Alongside 2020 is the ever hazy and harsh weather. Osaze couldn’t remember any other year having it this intense. This year the fog grew thicker with each passing morning and dust found its way to settle easily on every surface. Some days like today, it was difficult to see the sky or people’s heads.
Osaze, peeking through her window, was instantly thankful that it was Saturday which meant she wouldn’t be struggling her way through the harsh weather to work. She hated the white patches the harmattan leaves on her light brown skin which she always tried to combat with petroleum jelly but to no avail. Asides clothes drying faster, Osaze didn’t see any other benefit of the weather.
Bringing her focus back to her cooking, she decided it was time to add some seasoning. She squeezed real hard, pressing the seasoning cubes but they remained intact not giving in to the force from her fingers. It didn’t baffle her that the harmattan had gotten the best of her cubes which she habitually leaves on the shelf rather than in a container. Left with no other option, she simply threw them into the steaming pot of Jollof rice and hoped the steam will melt them.
Seeing her work was done, she made her way to the L shaped sitting room which was a little cozy room with three cream couches, a turquoise coloured one and a mini center table. Some beautiful artworks hung on the wall beside the plasma television and directly opposite it hung the air conditioner, giving off air slightly below room temperature.
Osaze never liked it too cold and never hot. But one thing she loved the most was sweet scents, she always felt more relaxed when the place smelt fresh and clean.
The turquoise coloured couch which had the softest fabric was her favourite one. It sat facing the wall on which hung the television. She slipped her petite frame into it and then picked up the remote. Bored, she surfed through different channels and finally settled for CNN.
Her choice of any channel, most times, was to satisfy her need to stay abreast and well informed about everything in the world and rarely for entertainment. Amongst all the news stations, CNN met that need. Conscious of the type of information she received, Osaze had an inner sieve that wouldn’t accept just anything she heard on television and any social media.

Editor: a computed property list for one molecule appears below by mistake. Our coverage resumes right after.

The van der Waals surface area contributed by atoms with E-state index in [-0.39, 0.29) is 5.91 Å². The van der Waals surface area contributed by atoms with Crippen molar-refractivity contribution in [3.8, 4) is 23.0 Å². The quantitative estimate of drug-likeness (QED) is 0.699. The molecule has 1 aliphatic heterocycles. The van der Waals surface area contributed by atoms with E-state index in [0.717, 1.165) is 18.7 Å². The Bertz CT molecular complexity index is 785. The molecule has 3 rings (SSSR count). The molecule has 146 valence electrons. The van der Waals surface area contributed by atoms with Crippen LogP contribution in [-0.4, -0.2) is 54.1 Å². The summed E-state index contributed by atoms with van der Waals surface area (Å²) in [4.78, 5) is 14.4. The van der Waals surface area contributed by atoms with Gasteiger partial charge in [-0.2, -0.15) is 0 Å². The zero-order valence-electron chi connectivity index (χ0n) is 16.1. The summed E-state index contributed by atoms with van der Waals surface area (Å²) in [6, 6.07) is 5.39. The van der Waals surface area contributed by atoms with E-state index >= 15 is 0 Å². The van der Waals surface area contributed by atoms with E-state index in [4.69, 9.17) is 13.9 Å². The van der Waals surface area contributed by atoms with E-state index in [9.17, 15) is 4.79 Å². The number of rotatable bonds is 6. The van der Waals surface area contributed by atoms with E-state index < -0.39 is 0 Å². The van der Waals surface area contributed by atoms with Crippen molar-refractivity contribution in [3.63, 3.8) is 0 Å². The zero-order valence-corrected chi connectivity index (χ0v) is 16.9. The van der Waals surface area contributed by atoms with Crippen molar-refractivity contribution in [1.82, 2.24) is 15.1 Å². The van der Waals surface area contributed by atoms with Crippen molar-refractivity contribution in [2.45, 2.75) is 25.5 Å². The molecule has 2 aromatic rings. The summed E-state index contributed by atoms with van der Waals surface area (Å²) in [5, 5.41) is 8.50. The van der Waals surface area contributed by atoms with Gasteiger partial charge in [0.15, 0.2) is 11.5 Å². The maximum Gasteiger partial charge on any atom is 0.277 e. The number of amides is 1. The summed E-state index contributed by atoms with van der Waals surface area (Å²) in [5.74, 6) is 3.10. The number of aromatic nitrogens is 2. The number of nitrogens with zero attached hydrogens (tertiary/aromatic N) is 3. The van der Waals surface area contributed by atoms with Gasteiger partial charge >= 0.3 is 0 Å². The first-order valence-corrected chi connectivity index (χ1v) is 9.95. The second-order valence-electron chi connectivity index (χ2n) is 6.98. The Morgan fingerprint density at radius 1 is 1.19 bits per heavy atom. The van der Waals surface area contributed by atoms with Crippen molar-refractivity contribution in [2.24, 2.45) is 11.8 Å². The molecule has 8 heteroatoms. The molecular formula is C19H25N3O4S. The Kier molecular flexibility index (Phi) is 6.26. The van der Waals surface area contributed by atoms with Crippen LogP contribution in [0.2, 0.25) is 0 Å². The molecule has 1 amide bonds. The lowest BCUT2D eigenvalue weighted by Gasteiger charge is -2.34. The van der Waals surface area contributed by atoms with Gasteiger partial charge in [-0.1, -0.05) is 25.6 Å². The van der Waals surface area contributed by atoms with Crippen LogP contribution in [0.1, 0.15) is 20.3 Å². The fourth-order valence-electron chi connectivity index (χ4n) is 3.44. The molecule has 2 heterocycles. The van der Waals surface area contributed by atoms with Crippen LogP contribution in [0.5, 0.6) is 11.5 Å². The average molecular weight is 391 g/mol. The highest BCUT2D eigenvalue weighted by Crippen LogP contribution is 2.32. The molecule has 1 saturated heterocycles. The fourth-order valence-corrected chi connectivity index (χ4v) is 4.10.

Her fear was not about taking in false information, rather, it was about taking in excessive bad news. Bad news always made her prone to depression and this she fought tirelessly. It was this same fight which made her indifferent about the roses on her table. The roses brought back memories of her ex and these memories depressed her.
Roses had always been her weakness; their scent, their bright colours and their elegance had the power to light up her whole day and all the men that had come into her life knew this. The secret admirer who dropped this bunch in the early hours of the morning must have discovered this as well and obviously wanted to use it as a bait to get her attention.
Prior to this time Osaze would have been ecstatically trying to speculate who might have gotten them for her. But right now her bruised heart still had the tendency to bleed if she gave love and all its mysteries much thought.
She was still in the process of unravelling what went wrong with Ebuka who she had been in a relationship with for two years. Some days, she tried to figure out if the problem was her. The images of that last day at his place has remained fresh in her memory. Seeing his sweaty black body and that skinny girl in his bed made her boil with fury.
While she argued with Ebuka in his sitting room, their voices raised, she had a strong urge to smash someone’s head with the flower vase close to her hand, but instead, she took a deep breath, put herself together, grabbed a framed picture of her which Ebuka had hung on the wall and dashed out of his apartment.
At this point in her life, Osaze was tired of all the drama love had brought her way. From her teenage years, she had always tried to fill the vacuum she felt in her heart through some love interest. Maybe that void could never be filled by anyone but God.
Her friend, Nkem, who she considered too churchy, always said God loves in a way no human could. For once, she yearned for that kind of love and not the ones that left her hopelessly desperate. This time, she simply desired something that made her whole.
For the moment, she let the aroma of Jollof rice wafting in from the kitchen envelop her as she fixed her gaze on the Tv watching the latest news on Trump.
As for the roses, she knew the harmattan would dry them up.
Written by Jennifer Chioma Amadi